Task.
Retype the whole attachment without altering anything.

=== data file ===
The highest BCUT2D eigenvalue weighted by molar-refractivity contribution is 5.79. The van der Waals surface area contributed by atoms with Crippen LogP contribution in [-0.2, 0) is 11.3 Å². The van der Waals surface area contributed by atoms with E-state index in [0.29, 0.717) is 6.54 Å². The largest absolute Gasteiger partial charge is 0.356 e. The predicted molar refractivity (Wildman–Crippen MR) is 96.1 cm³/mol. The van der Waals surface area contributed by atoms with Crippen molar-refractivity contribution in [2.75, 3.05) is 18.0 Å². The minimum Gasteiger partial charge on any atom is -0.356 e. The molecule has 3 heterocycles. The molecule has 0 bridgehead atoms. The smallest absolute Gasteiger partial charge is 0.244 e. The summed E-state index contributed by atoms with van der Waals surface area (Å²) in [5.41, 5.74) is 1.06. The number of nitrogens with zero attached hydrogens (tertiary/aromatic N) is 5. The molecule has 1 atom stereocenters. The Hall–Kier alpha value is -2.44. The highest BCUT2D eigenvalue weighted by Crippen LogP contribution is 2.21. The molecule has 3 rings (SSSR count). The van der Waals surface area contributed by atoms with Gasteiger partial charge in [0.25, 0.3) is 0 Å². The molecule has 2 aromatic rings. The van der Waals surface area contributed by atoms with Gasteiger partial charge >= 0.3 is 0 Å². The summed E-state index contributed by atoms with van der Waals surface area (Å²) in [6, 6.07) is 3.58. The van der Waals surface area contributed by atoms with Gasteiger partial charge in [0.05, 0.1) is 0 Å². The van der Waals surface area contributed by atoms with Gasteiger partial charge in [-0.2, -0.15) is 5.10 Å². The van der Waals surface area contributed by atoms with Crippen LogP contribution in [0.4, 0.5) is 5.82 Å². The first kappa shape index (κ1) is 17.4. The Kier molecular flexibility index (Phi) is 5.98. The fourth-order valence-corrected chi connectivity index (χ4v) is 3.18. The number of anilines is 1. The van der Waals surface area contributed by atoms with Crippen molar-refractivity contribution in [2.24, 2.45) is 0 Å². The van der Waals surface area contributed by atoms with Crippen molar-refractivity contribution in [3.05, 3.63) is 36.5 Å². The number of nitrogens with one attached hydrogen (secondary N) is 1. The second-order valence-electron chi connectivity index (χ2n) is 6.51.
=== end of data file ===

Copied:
The highest BCUT2D eigenvalue weighted by molar-refractivity contribution is 5.79. The van der Waals surface area contributed by atoms with Crippen LogP contribution in [-0.2, 0) is 11.3 Å². The van der Waals surface area contributed by atoms with E-state index in [0.29, 0.717) is 6.54 Å². The largest absolute Gasteiger partial charge is 0.356 e. The predicted molar refractivity (Wildman–Crippen MR) is 96.1 cm³/mol. The van der Waals surface area contributed by atoms with Crippen molar-refractivity contribution in [2.75, 3.05) is 18.0 Å². The minimum Gasteiger partial charge on any atom is -0.356 e. The molecule has 3 heterocycles. The molecule has 0 bridgehead atoms. The smallest absolute Gasteiger partial charge is 0.244 e. The summed E-state index contributed by atoms with van der Waals surface area (Å²) in [5.41, 5.74) is 1.06. The number of nitrogens with zero attached hydrogens (tertiary/aromatic N) is 5. The molecule has 1 atom stereocenters. The Hall–Kier alpha value is -2.44. The highest BCUT2D eigenvalue weighted by Crippen LogP contribution is 2.21. The molecule has 3 rings (SSSR count). The van der Waals surface area contributed by atoms with Gasteiger partial charge in [0.25, 0.3) is 0 Å². The molecule has 2 aromatic rings. The van der Waals surface area contributed by atoms with Gasteiger partial charge >= 0.3 is 0 Å². The summed E-state index contributed by atoms with van der Waals surface area (Å²) in [6, 6.07) is 3.58. The van der Waals surface area contributed by atoms with Gasteiger partial charge in [0.05, 0.1) is 0 Å². The van der Waals surface area contributed by atoms with Gasteiger partial charge in [-0.2, -0.15) is 5.10 Å². The van der Waals surface area contributed by atoms with Crippen LogP contribution in [0.4, 0.5) is 5.82 Å². The first kappa shape index (κ1) is 17.4. The Kier molecular flexibility index (Phi) is 5.98. The fourth-order valence-corrected chi connectivity index (χ4v) is 3.18. The number of anilines is 1. The van der Waals surface area contributed by atoms with Crippen molar-refractivity contribution in [2.24, 2.45) is 0 Å². The van der Waals surface area contributed by atoms with Crippen molar-refractivity contribution in [3.05, 3.63) is 36.5 Å². The number of nitrogens with one attached hydrogen (secondary N) is 1. The second-order valence-electron chi connectivity index (χ2n) is 6.51.